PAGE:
Encouraging you to spiralize your way to five a day, the Spiralizer Express is a zero-effort appliance that’ll turn your hard fruits and vegetables into thin ribbons. It's perfect for ‘courgetti’ and other vegetables sliced to mimic pasta, as well as salads and desserts, so health-conscious cooks are sure to love it.
There are some recipes included and more are available on the Cook and Create app, along with plenty of tips to help you get the most out of the machine.
Related: Best Spiralizers
Electric spiralizers form a relatively new category and, as the manual type come in a variety of shapes, there was little precedent in terms of design. Resembling a downsized coffee percolator, the Spiralizer Express requires fruit and vegetables to be fed from the top towards the blades, so there's little pressure needed. The ribbons collect in a beaker below, compacting in swirls – no need to constantly empty it if you’re prepping a large batch.
There’s a discreet flick switch on one side to turn the machine on, and a plunger to attach your food to, which features a cross that sinks into the vegetable to keep it static during operation. It comes with two blades: a thin cutter and a thick cutter for different widths of spirals. The blades slot into a drive sleeve that nestles into the top of the machine and the whole is topped by a combined lid and feeder chute that twists and locks into place.
Assembling the machine was simple; it’s pretty intuitive to put together and we were ready to spiralize in seconds. We started by making courgetti using the finer of the two blades. After topping and tailing a courgette – it can be peeled for a greater similarity to spaghetti – I halved it and attached the plunger. Gently pushing it towards the blade, it produced consistent swirls of vegetable that collected in the beaker below. There were a few scraps of skin that had been peeled off during the spiralizing and seeds to remove, but otherwise I was left with long runs of courgetti and a cone-shaped end piece of courgette that could be sliced up and used in another dish.
Next, I tried spiralizing some sweet potatoes using the broad blade. This was more difficult. Once peeled, the sweet potato needed to be halved or quartered in order to fit down the feed tube. A few attempts ended with the potato becoming stuck on the blade and then twisting against the pusher, gouging a hole in the vegetable that made it unsuitable for further spiralizing. Some pieces did go through the blades, though, and this produced good lengths of sweet potato ribbon.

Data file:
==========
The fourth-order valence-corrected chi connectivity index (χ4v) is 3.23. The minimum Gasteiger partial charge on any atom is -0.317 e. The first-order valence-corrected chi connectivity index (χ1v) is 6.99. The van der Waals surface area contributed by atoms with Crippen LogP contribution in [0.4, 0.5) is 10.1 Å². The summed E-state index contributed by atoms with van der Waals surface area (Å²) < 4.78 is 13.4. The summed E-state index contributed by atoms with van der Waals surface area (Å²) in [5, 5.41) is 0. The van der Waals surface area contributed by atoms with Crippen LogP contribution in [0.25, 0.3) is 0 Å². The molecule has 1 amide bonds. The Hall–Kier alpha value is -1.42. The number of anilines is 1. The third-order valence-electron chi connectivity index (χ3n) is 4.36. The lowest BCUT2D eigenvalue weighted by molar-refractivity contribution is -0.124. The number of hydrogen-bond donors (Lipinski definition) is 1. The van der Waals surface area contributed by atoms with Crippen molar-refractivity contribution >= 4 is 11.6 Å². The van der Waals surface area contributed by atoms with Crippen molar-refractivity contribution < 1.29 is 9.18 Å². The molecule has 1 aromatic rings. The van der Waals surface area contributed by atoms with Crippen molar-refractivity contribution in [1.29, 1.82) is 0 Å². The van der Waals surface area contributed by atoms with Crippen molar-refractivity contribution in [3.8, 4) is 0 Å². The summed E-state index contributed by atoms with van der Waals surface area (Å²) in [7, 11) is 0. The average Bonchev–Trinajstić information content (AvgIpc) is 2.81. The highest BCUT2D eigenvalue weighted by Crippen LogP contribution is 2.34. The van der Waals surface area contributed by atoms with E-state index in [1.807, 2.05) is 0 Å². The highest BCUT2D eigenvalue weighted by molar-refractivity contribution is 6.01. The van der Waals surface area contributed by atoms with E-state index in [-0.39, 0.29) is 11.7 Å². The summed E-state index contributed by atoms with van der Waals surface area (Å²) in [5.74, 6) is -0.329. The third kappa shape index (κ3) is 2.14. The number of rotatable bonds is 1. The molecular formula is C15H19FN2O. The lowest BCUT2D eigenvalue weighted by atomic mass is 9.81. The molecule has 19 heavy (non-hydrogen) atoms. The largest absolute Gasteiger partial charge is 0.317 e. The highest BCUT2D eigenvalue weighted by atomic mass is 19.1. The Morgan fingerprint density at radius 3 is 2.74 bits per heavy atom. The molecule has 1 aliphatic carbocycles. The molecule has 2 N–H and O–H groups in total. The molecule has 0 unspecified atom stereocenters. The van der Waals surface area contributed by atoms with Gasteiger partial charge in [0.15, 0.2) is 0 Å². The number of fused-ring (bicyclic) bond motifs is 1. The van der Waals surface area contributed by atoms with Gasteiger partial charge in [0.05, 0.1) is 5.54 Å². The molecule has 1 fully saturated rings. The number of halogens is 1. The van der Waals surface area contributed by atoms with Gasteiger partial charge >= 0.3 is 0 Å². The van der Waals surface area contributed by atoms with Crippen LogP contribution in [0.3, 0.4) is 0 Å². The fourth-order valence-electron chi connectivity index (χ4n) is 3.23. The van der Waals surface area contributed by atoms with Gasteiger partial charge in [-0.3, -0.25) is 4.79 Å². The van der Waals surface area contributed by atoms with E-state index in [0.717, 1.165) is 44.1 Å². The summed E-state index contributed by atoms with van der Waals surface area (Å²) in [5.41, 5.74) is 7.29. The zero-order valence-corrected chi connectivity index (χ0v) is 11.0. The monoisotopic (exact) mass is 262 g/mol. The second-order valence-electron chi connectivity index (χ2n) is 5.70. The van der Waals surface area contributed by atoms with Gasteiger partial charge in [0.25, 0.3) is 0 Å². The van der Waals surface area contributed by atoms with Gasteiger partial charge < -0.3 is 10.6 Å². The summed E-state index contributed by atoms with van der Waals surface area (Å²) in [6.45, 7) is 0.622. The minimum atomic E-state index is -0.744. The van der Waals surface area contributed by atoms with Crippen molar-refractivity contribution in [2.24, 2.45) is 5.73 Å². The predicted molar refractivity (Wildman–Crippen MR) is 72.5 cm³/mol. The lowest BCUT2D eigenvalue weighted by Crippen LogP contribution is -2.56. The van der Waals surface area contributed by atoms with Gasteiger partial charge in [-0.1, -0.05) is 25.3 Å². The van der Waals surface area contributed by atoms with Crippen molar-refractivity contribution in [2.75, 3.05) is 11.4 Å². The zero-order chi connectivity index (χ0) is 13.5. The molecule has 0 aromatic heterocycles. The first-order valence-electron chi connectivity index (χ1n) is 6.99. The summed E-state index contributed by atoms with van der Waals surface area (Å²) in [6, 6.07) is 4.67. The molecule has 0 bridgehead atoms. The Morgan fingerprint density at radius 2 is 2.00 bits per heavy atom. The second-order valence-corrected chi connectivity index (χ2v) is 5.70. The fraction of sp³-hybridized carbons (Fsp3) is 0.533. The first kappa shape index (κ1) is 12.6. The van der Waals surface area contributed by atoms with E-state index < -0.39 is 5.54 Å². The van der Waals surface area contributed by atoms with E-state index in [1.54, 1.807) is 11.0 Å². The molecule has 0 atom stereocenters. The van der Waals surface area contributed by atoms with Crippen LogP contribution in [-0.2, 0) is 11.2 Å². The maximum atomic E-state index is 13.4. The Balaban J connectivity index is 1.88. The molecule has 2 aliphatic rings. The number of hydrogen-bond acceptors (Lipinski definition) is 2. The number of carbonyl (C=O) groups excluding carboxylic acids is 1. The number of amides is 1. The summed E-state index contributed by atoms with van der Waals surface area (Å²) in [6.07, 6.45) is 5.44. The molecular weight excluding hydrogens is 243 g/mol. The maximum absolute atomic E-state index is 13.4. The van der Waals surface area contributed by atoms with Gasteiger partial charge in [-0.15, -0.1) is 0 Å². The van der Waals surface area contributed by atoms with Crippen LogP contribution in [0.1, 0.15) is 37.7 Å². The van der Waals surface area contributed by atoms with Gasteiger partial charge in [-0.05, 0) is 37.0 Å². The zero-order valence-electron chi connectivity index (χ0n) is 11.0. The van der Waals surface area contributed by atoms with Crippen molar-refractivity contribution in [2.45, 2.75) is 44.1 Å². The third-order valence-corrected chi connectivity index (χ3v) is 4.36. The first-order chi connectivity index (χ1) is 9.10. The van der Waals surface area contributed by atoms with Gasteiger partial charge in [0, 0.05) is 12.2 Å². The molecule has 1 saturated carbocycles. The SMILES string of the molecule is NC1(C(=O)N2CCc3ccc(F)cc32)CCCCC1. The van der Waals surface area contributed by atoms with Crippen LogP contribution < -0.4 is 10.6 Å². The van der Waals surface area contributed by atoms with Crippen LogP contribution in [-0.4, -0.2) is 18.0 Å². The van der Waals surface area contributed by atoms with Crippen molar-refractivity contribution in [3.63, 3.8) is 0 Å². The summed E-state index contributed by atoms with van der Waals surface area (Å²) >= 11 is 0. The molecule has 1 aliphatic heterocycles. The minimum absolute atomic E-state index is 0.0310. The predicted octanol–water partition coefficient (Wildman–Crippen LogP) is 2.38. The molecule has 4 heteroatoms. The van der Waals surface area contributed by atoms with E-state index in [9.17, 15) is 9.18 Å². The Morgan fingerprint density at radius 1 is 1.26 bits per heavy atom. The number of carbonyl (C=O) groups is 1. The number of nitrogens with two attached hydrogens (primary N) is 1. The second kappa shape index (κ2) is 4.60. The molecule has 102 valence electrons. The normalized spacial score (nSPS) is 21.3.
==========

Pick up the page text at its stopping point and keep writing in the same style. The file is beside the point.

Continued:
We finished by spiralizing peeled apples using the broad blade – ideal for making desserts, such as a suggested apple meringue pie. While one of the apples was small enough to go through the spiralizer whole, some of the slightly larger ones needed to be halved in order to fit down the tube. The spirals from the whole apple were significantly longer and more consistent, with those from the half apple pieces tending to be short and scrappy.
None of the parts are deemed dishwasher-safe, so all of it needed to be washed by hand. The beaker, feed tube, plunger and drive sleeve were easy to wash, but the blades were trickier, especially at the narrow point where scraps of vegetable tended to become stuck. A dedicated cleaning brush would've been useful.
Related: Best Coffee Machines
As spiralizing grows in popularity, a machine that can produce swirls of almost any hard fruit and vegetable without fuss, mess and hassle is a clear winner. What really makes the Spiralizer Express great, though, is its recipes, helping it to become more than just a one-trick pony. Perfect for those looking to cut down on carbs, go gluten-free or tempt kids to eat five-a-day, its twist-free operation is a plus for anyone with joint problems.
It’d be good to see a slower speed to help it handle vegetables that require a bit of practice to get right, such as sweet potato, and a wider feed tube to reduce prep time. Beyond that, it’s a smart idea that’s been executed well.
Take the Spiralizer Express for a spin and mealtimes will never be boring again.